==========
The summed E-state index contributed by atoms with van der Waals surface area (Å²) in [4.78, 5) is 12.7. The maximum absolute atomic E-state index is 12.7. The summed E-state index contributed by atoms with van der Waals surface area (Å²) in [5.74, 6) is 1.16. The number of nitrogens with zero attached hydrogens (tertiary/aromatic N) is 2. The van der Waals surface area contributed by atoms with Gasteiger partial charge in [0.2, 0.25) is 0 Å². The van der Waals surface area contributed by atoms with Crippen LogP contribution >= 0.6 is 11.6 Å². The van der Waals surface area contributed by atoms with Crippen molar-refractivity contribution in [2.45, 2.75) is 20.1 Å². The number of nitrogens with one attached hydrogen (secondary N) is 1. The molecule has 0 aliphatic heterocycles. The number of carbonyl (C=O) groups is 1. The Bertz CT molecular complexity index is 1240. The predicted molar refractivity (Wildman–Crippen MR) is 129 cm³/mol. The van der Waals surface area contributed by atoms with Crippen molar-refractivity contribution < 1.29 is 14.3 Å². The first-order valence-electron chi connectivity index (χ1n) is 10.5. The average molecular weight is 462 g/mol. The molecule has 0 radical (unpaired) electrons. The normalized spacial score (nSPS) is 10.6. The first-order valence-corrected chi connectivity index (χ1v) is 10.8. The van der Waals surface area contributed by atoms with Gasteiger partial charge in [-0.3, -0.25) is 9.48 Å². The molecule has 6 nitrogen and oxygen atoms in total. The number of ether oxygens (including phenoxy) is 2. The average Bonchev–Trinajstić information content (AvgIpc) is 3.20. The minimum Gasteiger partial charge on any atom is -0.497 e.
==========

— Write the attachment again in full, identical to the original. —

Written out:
The summed E-state index contributed by atoms with van der Waals surface area (Å²) in [4.78, 5) is 12.7. The maximum absolute atomic E-state index is 12.7. The summed E-state index contributed by atoms with van der Waals surface area (Å²) in [5.74, 6) is 1.16. The number of nitrogens with zero attached hydrogens (tertiary/aromatic N) is 2. The van der Waals surface area contributed by atoms with Gasteiger partial charge in [0.2, 0.25) is 0 Å². The van der Waals surface area contributed by atoms with Crippen LogP contribution >= 0.6 is 11.6 Å². The van der Waals surface area contributed by atoms with Crippen molar-refractivity contribution in [2.45, 2.75) is 20.1 Å². The number of nitrogens with one attached hydrogen (secondary N) is 1. The molecule has 0 aliphatic heterocycles. The number of carbonyl (C=O) groups is 1. The Bertz CT molecular complexity index is 1240. The predicted molar refractivity (Wildman–Crippen MR) is 129 cm³/mol. The van der Waals surface area contributed by atoms with Crippen molar-refractivity contribution < 1.29 is 14.3 Å². The first-order valence-electron chi connectivity index (χ1n) is 10.5. The average molecular weight is 462 g/mol. The molecule has 0 radical (unpaired) electrons. The normalized spacial score (nSPS) is 10.6. The first-order valence-corrected chi connectivity index (χ1v) is 10.8. The van der Waals surface area contributed by atoms with Gasteiger partial charge in [-0.3, -0.25) is 9.48 Å². The molecule has 6 nitrogen and oxygen atoms in total. The number of ether oxygens (including phenoxy) is 2. The average Bonchev–Trinajstić information content (AvgIpc) is 3.20. The minimum Gasteiger partial charge on any atom is -0.497 e.